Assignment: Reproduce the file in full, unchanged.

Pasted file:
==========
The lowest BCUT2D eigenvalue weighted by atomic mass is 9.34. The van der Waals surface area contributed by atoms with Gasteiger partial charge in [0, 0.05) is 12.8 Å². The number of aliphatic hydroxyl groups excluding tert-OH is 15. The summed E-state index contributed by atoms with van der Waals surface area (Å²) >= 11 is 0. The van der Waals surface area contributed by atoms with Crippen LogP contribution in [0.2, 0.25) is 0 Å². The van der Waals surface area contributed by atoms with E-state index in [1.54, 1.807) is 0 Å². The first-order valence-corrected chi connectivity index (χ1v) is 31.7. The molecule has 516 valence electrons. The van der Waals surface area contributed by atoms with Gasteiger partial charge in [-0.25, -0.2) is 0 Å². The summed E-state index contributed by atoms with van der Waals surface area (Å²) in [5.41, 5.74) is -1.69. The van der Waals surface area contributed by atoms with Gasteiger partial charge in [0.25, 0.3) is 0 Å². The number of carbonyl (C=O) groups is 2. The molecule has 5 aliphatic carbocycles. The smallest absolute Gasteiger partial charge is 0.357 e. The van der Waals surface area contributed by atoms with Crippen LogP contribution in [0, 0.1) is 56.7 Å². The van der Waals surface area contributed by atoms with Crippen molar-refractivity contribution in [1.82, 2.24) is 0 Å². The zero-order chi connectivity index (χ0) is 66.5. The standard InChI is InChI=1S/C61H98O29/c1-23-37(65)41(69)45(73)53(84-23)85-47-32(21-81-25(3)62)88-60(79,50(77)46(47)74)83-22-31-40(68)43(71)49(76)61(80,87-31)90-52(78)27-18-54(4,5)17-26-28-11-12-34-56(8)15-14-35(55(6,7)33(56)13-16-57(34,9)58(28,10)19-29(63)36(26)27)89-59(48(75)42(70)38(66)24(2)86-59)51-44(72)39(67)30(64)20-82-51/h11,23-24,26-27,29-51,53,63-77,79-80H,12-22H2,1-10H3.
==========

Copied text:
The lowest BCUT2D eigenvalue weighted by atomic mass is 9.34. The van der Waals surface area contributed by atoms with Gasteiger partial charge in [0, 0.05) is 12.8 Å². The number of aliphatic hydroxyl groups excluding tert-OH is 15. The summed E-state index contributed by atoms with van der Waals surface area (Å²) >= 11 is 0. The van der Waals surface area contributed by atoms with Crippen LogP contribution in [0.2, 0.25) is 0 Å². The van der Waals surface area contributed by atoms with E-state index in [1.54, 1.807) is 0 Å². The first-order valence-corrected chi connectivity index (χ1v) is 31.7. The molecule has 516 valence electrons. The van der Waals surface area contributed by atoms with Gasteiger partial charge in [-0.25, -0.2) is 0 Å². The summed E-state index contributed by atoms with van der Waals surface area (Å²) in [5.41, 5.74) is -1.69. The van der Waals surface area contributed by atoms with Gasteiger partial charge in [0.25, 0.3) is 0 Å². The number of carbonyl (C=O) groups is 2. The molecule has 5 aliphatic carbocycles. The smallest absolute Gasteiger partial charge is 0.357 e. The van der Waals surface area contributed by atoms with Crippen LogP contribution in [0, 0.1) is 56.7 Å². The van der Waals surface area contributed by atoms with Crippen molar-refractivity contribution in [1.82, 2.24) is 0 Å². The zero-order chi connectivity index (χ0) is 66.5. The standard InChI is InChI=1S/C61H98O29/c1-23-37(65)41(69)45(73)53(84-23)85-47-32(21-81-25(3)62)88-60(79,50(77)46(47)74)83-22-31-40(68)43(71)49(76)61(80,87-31)90-52(78)27-18-54(4,5)17-26-28-11-12-34-56(8)15-14-35(55(6,7)33(56)13-16-57(34,9)58(28,10)19-29(63)36(26)27)89-59(48(75)42(70)38(66)24(2)86-59)51-44(72)39(67)30(64)20-82-51/h11,23-24,26-27,29-51,53,63-77,79-80H,12-22H2,1-10H3.